Any man who says you need this should be dumped pronto!!!
This reminds me of the people who are constantly having face lifts. I saw some women like that on Oprah. Most of them looked terrible, and I can’t imagine why they would want to do this to themselves.
How is this surgery different from body piercings (ears, etc.)? What about tattoos? What about hair coloring? Wearing makeup? Should we view liposuction the same way also?
Where do we draw the line and say all these actions that physically alter the body are bad and all these actions that physically alter a body are okay?
These seem to be varying shades of gray.
Not to open up a huge can of worms but if we allow circumcision, then shouldn’t we allow for breast implants? They’re both cosmetic surgeries intended to achieve a certain look.
I agree that there seems to a double standard because we don’t balk at anyone coloring hair or whatever which is obviously done only to improve one’s looks.
I personally wouldn’t care or judge anyone who felt the need to get cosmetic surgery - to each his/her own. My gripe was that the OP felt that her husband wouldn’t remain faithful unless she had bigger breasts. THAT is a terrible reason IMO.
I also think that our society is way too obsessed with women’s breasts. It bugs me. Breast feeding is considered gross by many - but huge breasts used to advertise chicken wings & beer is perfectly ok. How warped is that? (stepping down from my soapbox )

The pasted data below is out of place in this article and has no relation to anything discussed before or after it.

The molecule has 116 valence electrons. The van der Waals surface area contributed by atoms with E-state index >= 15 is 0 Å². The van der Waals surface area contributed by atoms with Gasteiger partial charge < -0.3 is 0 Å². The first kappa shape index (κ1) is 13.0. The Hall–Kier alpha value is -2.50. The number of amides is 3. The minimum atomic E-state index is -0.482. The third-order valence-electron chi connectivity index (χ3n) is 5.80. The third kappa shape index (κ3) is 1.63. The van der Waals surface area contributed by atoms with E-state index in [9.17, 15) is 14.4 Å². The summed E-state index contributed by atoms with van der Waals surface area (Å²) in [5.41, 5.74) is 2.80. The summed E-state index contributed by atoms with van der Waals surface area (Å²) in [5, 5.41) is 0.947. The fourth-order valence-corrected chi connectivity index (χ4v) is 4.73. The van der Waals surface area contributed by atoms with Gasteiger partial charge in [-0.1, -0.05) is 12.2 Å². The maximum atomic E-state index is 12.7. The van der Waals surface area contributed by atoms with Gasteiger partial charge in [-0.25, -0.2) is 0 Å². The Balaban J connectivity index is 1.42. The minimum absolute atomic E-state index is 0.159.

Frankly, I’m not all that crazy about hair color because it’s expensive and time-consuming. When you get to be elderly, and you have dyed hair, you look ridiculously fake.
Cosmetics (as hair color), used with prudence, supply what could be there in a better case – as does cosmetic surgery. However, cosmetic surgery, piercings, and tattoos require an act of physical assault, that is, an act of violence, with knives and needles. The risk/benefit ratio must be weighed in light of a purely aesthetic choice.
In the case of breast augmentation as described by the OP, the reasons, rather than the surgery itself, are the main problem.
I agree with you in regard to the OP’s situation.
What about in general? Is the act of a woman getting breast implants because she likes how they will look morally wrong? Or is this a personal aesthetic decision and morally indifferent?